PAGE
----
Planning Ahead For In-System Test Of Automotive ICs

The safe operation of automotive systems depends on robust real-time testing.


Automobiles are increasingly more like electronic devices than mechanical platforms. As a share of the total cost of a car, electronics components have grown from about 5% in 1970 to 35% in 2010. Electronics are projected to account for 50% by 2030 (Deloitte, 2019). Some of the electronics are for passive operations, like display or In-Vehicle Infotainment (IVI) systems, but a growing proportion of the electronics and ASICs in automobiles run the safety-critical systems. These systems are held to very high standards of reliability and safety. Part of meeting those standards, including ISO 26262, is implementing robust in-system test to find errors that can affect the safe operation of the car. In-system test includes power-on self-test, power-off test, and self-test during functional operation.

Managing the requirements for testing automotive ICs takes more than just robust in-system test; it also calls for very high defect coverage during manufacturing test. Along with the growing design sizes and adoption of advanced manufacturing processes, ending up with a safety-compliant IC on time and on budget requires advanced planning and a scalable design-for-test (DFT) strategy.

Embedded deterministic test (EDT) has been the workhorse of DFT, delivering enough compression to contain the test costs during the era of Moore’s law. Today’s EDT solutions can achieve the very high defect coverage required for automotive ICs. After the IC becomes part of the automobile’s systems, it needs regular periodic testing during functional operation to ensure reliability, which is done through logic built-in-self test (LBIST). The DFT solution needs to handle this task too. Figure 1 illustrates the combined logic architecture of hybrid TK/LBIST.

Figure 1. The architecture of hybrid ATPG/LBIST logic used in Mentor’s Tessent TestKompress TK/LBIST hybrid DFT IP.

For automotive ICs that make use of EDT and also LBIST, you can combine the two technologies into a hybrid ATPG/LBIST method. The once-separate ATPG and LBIST logic have merged so the scan compression IP can also apply BIST tests, a technique that has gained increased adoption among automotive IC designers. The hybrid test method is made all the better with the addition of hybrid test points. Rather than using separate LBIST test points to address random pattern resistance and ATPG test points to reduce pattern count, you can use hybrid test points that target both scan compression and BIST to cut test time and cost significantly with no loss of test coverage.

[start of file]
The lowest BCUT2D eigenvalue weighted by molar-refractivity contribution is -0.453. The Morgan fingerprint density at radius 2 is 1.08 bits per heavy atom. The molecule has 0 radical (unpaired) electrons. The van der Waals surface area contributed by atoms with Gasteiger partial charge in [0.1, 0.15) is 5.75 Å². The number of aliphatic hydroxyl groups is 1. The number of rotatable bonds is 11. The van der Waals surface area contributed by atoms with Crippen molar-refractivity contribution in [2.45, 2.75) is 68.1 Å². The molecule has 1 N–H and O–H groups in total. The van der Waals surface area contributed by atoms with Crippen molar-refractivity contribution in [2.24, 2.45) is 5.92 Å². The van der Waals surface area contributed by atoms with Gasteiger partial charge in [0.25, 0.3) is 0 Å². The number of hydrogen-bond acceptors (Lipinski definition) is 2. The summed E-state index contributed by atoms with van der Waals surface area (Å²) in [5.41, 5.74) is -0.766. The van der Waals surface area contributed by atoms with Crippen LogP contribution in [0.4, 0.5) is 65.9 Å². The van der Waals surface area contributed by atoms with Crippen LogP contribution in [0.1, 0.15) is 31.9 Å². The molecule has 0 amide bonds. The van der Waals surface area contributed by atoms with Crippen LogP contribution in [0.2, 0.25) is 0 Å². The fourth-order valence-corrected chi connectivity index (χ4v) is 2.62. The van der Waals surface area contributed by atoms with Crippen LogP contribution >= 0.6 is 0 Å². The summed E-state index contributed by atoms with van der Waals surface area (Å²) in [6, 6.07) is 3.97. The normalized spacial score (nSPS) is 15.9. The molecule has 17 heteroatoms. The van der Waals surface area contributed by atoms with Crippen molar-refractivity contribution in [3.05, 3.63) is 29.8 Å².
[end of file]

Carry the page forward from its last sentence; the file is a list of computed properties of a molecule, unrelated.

Hybrid ATPG/LBIST and Hybrid Test Points
A hybrid ATPG/LBIST test strategy increases manufacturing test coverage and improves in-system test for mission-critical automotive ICs. The fully on-chip LBIST applies pseudo-random patterns to the circuit and responses are collected in a Multi-Input Signature Register (MISR). However, it may take a large number of patterns, and a relatively long amount of time, to reach the required coverage goals. Traditional LBIST test points (Figure 2) improve test coverage by breaking up areas within the circuit that are random-pattern resistant, such as large blocks of logic focused on encoding or decoding. Replacing the traditional LBIST test points with hybrid test points improves coverage even more. Looked at another way, hybrid test points use 10x fewer patterns to achieve the standard 90% coverage rate. The smaller test set helps the in-system test run faster, which is important for testing during functional operation.

Figure 2. BIST test points improve test coverage but can increase the number of patterns needed and increase the in-system test time.

Table 1 shows the improvement in test coverage with hybrid test points over EDT or LBIST test points separately. The average test coverage improvement between traditional LBIST test points and hybrid test points is 3.25%.

Table 1. Improvement in LBIST test coverage (TC) with three different test points. Mentor’s VersaPoint Hybrid ATPG/LBIST test points outperform either EDT or LBIST test points for test coverage.

Better together
Hybrid ATPG/LBIST test points combine all the benefits of EDT and LBIST test points and work better than either type of test point separately. They can target both compressed pattern count reduction and BIST coverage with more advanced test point analysis and insertion algorithms. For an automotive IC, hybrid test points deliver better in-system test coverage, which is important for meeting ISO 26262 requirements and achieving Automotive Safety Integrity Level (ASIL) C and D certification levels.

Several large semiconductor companies already use hybrid test points in their safety-critical DFT instead of separate LBIST and ATPG test points. It takes just a bit of extra planning to switch to a hybrid ATPG/LBIST test method, but the savings in test cost and getting a safety-compliant device to market faster is worth the effort.

Learn more in our whitepaper, Improving In-system test with Tessent VersaPoint test point technology.

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